Within our mutated BCPAP papillary thyroid cancer cells, inhibition of BRAFV600E impaired survival ability, decreased proliferation, caused apoptosis, and halted DNA synthesis, demonstrating the importance of this signaling molecule in contributing to cancer cell growth. These marked functional effects of BRAF inhibition likely occurred as a result of impaired phosphorylation of downstream molecules within the MAPK pathway including phospho-MEK, phospho-MAPK, and phospho-mTOR. With 10 μM PLX4032 treatment in BCPAP cells we were able to completely abolish expression of phospho-MAPK, which is important because a prior clinical study involving melanoma patients treated with PLX4032 showed that 80% inhibition of phospho-MAPK was required for tumor regression . The dependence of these papillary thyroid cancer cells on signaling through the MAPK pathway and the resulting profound anti-cancer effects by BRAF inhibition can be characterized as “oncogene addiction”  and validate targeting the BRAFV600E mutated protein in thyroid cancer cells.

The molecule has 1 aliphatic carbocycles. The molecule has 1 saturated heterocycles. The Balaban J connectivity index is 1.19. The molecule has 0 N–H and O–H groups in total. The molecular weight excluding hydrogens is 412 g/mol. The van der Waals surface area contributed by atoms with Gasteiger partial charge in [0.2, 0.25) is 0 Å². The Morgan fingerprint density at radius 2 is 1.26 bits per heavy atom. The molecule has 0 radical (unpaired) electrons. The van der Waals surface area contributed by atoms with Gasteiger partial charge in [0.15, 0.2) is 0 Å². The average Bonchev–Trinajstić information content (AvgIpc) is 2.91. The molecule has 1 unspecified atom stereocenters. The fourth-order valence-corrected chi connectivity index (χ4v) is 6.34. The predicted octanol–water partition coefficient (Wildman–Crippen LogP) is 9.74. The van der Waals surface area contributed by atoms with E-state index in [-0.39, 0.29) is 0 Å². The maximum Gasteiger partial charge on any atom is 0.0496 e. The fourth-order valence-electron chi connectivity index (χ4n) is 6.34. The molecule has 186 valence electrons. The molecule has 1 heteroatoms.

In addition to anti-thyroid effects seen with treatment of the specific RAF inhibitor PLX4032 in BRAF-mutated cancer cells, we observed paradoxical activation of the MAPK pathway in BRAF-wild-type Nthy-ori 3–1 thyroid cells, as previously seen in BRAF-wild-type melanoma cells . This effect may reflect the nature of the drug, in that it is capable of binding to wild-type protomers within CRAF-CRAF or CRAF-BRAF dimers and transactivating the associated protomer, and is important in that it could play a role in drug resistance and toxicity [19–21]. PLX4032-mediated increase in MAPK signaling depends on upstream signals from RAS which explains why it is not seen in BRAFV600E mutated cancer cells, however mutations or overexpression of RAS and other upstream molecules may allow for PLX4032-mediated MAPK activation and for acquired resistance by signaling through wild-type dimers in cancer cells [19–21]. This scenario could occur in thyroid cancer as both our papillary thyroid cancer cells and normal thyroid cells express CRAF protein. It should be noted, however, that this MAPK activation did not lead to a significant enhancement of cell proliferation that would be evident by increased DNA replication or cell cycle status. The presence of paradoxical MAPK activation in thyroid cells further emphasizes that selecting thyroid cancer patients for PLX4032 treatment should be dependent on presence of BRAFV600E mutation.